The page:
Senior Leader Humor
The team has been on site for a full day. A lot of information has been requested not only on this day but, also, in advance of the week. This means several people across the organization have been exceptionally busy, pulling out and copying data and documents for the examiners’ perusal. The senior leader overseeing all of this is exhausted. Yet he graciously sits down for another interview. As it ends, he politely asks the team leader if the visiting group has yet been able to get out and about to enjoy local attractions. The examiner explains that the team is limited from such sightseeing by the demands of their evening workload throughout the week. With a smile breaking across his face, the senior leader responds in good humor, “Ha—payback!”

A Quiet Friday Evening - Wait, What?

Sign that reads Yes It's Friday
Credit: Ekaterina_Minaeva/Shutterstock
Thank goodness it is Friday! But the team of Baldrige examiners is now working harder than ever to complete their work: reaching consensus on all scores and finalizing feedback comments for the organization’s benefit. The team leader has set target times for all the final steps, and members who have completed their own tasks ahead of schedule are supporting others. Little do they know there is an outside incentive to meet or beat their deadline: the restaurant just outside their work space will be hosting a very lively event involving loud music—and paintballs. Will the examiners emerge from their work to face a cross-fire of colorful paint? They’ll never tell.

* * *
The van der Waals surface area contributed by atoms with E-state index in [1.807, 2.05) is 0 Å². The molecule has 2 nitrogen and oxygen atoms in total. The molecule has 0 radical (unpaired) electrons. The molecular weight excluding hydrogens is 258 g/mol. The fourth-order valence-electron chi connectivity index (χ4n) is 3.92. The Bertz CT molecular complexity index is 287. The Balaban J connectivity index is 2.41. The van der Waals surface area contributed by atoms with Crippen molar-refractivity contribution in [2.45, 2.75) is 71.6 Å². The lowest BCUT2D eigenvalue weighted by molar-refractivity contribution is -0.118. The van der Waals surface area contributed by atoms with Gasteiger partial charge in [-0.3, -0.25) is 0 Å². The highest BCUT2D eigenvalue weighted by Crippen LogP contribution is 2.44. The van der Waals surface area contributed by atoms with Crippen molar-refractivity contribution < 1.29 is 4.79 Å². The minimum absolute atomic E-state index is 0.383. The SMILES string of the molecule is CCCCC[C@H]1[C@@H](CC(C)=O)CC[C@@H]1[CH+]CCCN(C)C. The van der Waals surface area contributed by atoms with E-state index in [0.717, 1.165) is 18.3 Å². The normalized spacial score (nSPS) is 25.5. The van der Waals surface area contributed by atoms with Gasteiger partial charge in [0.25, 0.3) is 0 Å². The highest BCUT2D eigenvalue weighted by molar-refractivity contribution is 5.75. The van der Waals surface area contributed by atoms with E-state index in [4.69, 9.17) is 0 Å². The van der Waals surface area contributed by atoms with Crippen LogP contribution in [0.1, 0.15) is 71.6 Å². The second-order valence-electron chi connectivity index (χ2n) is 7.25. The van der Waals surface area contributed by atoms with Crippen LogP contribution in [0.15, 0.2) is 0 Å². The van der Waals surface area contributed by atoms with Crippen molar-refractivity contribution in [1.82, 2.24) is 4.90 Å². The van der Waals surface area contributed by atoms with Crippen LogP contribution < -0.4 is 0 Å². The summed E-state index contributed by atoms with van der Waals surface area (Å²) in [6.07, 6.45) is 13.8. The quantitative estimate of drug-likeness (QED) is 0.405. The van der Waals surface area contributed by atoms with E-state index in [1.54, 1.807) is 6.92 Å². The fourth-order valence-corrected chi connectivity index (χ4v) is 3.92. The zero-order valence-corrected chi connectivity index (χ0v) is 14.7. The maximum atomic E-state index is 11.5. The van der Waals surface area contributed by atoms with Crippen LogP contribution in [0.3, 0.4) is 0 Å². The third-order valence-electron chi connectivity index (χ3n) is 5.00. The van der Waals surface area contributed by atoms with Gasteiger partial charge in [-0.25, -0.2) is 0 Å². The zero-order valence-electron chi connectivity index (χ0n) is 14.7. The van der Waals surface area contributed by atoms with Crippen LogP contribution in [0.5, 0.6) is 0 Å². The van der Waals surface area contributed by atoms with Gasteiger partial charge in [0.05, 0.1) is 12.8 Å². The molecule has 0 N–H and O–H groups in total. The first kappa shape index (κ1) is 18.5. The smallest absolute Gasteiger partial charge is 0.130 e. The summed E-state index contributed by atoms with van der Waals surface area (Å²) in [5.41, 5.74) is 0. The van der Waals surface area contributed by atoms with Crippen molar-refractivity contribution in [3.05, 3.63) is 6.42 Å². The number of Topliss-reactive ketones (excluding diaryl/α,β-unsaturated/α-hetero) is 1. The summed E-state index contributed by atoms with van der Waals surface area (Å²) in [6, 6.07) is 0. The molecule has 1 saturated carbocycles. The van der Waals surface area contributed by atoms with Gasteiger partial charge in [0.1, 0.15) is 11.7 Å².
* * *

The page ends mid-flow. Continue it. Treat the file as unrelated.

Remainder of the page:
Enrich Your Career and Improve Organizational Performance

Become A Baldrige Examiner. People in a business setting having a discussion. Credit:

2018 Baldrige Examiner Training LEAD Award winner for custom content programming continuing education program with emphasis on leadership/organizational development.

Become a Baldrige Examiner

If you are looking for a one-of-a-kind professional development and networking opportunity, and the chance to make a meaningful contribution to organizational improvement and U.S. competitiveness, apply to serve as a volunteer on the Baldrige Board of Examiners.

Application Opens: November 2018

The 2019 Board of Examiner Application will open in November 2018 and close in January 2019.


About the author

Christine Schaefer

Christine Schaefer is a longtime staff member of the Baldrige Performance Excellence Program (BPEP). Her work has focused on producing BPEP publications and communications. She also has been highly involved in the Baldrige Award process, Baldrige examiner training, and other offerings of the program.

She is a Phi Beta Kappa graduate of the University of Virginia, where she was an Echols Scholar and a double major, receiving highest distinction for her thesis in the interdisciplinary Political & Social Thought Program. She also has a master's degree from Georgetown University, where her studies and thesis focused on social and public policy issues. 

When not working, she sits in traffic in one of the most congested regions of the country, receives consolation from her rescued beagles, writes poetry, practices hot yoga, and tries to cultivate a foundation for three kids to direct their own lifelong learning (and to PLEASE STOP YELLING at each other—after all, we'll never end wars if we can't even make peace at home!).